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​Pandora Is Paying Artists $0.0001 More Per Stream Than Last Year

The company revealed this week that its performance royalties have increased by 8 percent year over year.
Image: Pandora

Since January 1, Pandora has been paying artists marginally more each time their song is played on the music streaming service, according to a recent report.

Pandora's royalty payments to SoundExchange, a non-profit performance rights organization that represents artists on its site, have increased by 8 percent in the last year, Music Business Worldwide reported Sunday, per a Pandora call with investors. But on a song-by-song basis, it doesn't amount to much.

The company now pays $0.0014 per stream for its standard service, up from $0.0013 in 2014; and $0.0024 per stream on its premium, ad-free service, up from $0.0023 in 2014. The increase is part of an ongoing increase in fees charged by SoundExchange. Early last year, Pandora said SoundExchange had increased its royalty fees 53 percent since 2009.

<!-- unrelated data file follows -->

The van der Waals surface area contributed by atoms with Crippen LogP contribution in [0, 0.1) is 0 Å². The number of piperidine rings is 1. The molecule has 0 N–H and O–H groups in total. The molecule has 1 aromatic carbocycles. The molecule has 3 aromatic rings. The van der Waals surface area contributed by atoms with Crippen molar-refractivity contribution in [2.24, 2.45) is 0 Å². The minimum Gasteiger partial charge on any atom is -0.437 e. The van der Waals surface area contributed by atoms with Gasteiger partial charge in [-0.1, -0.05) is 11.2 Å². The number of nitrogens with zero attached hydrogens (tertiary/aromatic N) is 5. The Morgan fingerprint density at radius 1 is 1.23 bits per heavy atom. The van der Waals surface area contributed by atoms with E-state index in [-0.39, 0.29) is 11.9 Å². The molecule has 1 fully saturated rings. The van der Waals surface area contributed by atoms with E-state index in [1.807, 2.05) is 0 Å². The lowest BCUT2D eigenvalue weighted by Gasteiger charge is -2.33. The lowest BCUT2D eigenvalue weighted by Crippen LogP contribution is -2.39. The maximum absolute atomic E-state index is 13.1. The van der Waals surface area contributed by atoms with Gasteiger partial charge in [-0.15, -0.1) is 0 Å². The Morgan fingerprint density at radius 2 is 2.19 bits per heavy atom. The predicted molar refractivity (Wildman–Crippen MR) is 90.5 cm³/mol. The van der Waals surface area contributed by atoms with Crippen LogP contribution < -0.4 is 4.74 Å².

The increase in per-stream rates comes as musicians are continually more vocal about the low rates offered by streaming services like Pandora and Spotify. In November, artist Aloe Blacc wrote in an opinion piece for Wired noting that "Wake Me Up!", a song he co-wrote and sang that was streamed 168 million times on Pandora in the US, yielded him only $4,000. Last year, Taylor Swift pulled all of her albums from Spotify, saying she didn't think the company fairly compensated the creators of the music it streams. Jay Z said he would usher in "a whole new era" for the music industry with his new streaming service Tidal, which launched in March and offered artists higher returns for their work.

The 2015 rate for SoundExchange royalties is $1,400 per million plays on Pandora, but the site has yet to come to a decision on rates for 2016 and beyond. SoundExchange proposed a significant increase, with a new fee of $2,500 per million plays, while Pandora has countered with a rate starting at $2,150 per million spins, per the Motley Fool.

On Monday, Pandora and several other internet radio sites took their case case to the Copyright Royalty Board, a federal body that sets royalty rates for internet radio broadcasts. The Copyright Royalty Board is expected to release a decision in December 2015, according to RAIN News.